Dr Lerner suggests to use high doses of antivirals over a long term to drastically reduce the herpes virus in the body and those reduce or stop virus replication that is causing the symptoms. For EBV, that means high-dose Valacyclovir (Valtrex), and for CMV and HHV6 it means high-dose Valgancyclovir (Valcyte).

    I'll explain the rationale for EBV, which is what I have, but I think it's the same for CMV and HHV6.

    The idea behind Dr Lerner's treatment is to stop EBV replication to an extent that does no longer infect new B-cells (the virus reservoir) during episodes of reactivation that periodically occur in any infected person. B-cells - both infected or uninfected - are replaced in about 3 months, so if EBV replication is stopped over many months, the number of infected B-cells is expected to fall and the damage EBV can do to the body is reduced.

    For this purpose, a rather high dose of antivirals is required, as Dr Lerner says, it is imperative to reach the IC50 concentration (when 50% of viral replication is stopped) over 85% of the day. Dr Lerner's protocol, therefore, is 4000mg Valtrex a day (1000mg every 6 hours) and even 6000mg for those above 80kg weight.

    There is evidence that lower doses could also accomplish that goal, but it may take longer. For instance, a 2009 study demonstrates that even 500mg once daily can reduce the number of infected B-cells substantially:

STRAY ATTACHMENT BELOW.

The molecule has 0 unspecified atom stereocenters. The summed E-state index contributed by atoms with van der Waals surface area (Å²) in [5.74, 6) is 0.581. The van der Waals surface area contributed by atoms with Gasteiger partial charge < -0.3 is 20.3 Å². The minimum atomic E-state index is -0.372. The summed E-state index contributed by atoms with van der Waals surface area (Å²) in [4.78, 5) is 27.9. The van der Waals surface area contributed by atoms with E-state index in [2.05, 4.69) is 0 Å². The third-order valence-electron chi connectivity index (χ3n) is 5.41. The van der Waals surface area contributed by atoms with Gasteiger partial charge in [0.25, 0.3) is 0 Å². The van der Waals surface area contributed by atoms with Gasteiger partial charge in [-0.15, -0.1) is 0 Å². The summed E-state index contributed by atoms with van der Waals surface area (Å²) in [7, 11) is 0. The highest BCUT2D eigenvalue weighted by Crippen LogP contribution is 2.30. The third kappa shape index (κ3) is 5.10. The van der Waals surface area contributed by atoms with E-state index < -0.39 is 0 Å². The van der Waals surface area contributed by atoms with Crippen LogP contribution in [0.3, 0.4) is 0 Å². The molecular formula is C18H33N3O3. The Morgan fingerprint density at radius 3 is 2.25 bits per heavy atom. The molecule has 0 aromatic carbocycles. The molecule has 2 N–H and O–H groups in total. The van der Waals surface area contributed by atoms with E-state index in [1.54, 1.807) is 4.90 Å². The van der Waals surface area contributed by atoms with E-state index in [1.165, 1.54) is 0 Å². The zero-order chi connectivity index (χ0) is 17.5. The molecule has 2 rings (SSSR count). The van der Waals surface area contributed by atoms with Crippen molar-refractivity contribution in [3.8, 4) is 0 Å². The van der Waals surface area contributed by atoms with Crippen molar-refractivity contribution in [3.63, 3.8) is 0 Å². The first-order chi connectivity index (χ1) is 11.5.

http://jvi.asm.org/content/83/22/11857.full

    The same study concludes that long-term Valacylcovir treatment might even be successful to eradicate EBV from the body (over several years), however, for this purpose, a dose of 3000mg a day (1000mg every 8 hours) would be required for several years.

    Dr Lerner also mentions that after 12 months of treatment, many patients can reduce their dose and still retain the benefits.

    My personal experience is that I had fantastic benefits with the high-dose protocol of Dr Lerner in the first 6 months. Joint pain totally disappeared (could hardly walk from bed to kitchen before), PEM is almost gone, heat intolerance is much better, fatigue and concentration are somewhat improved.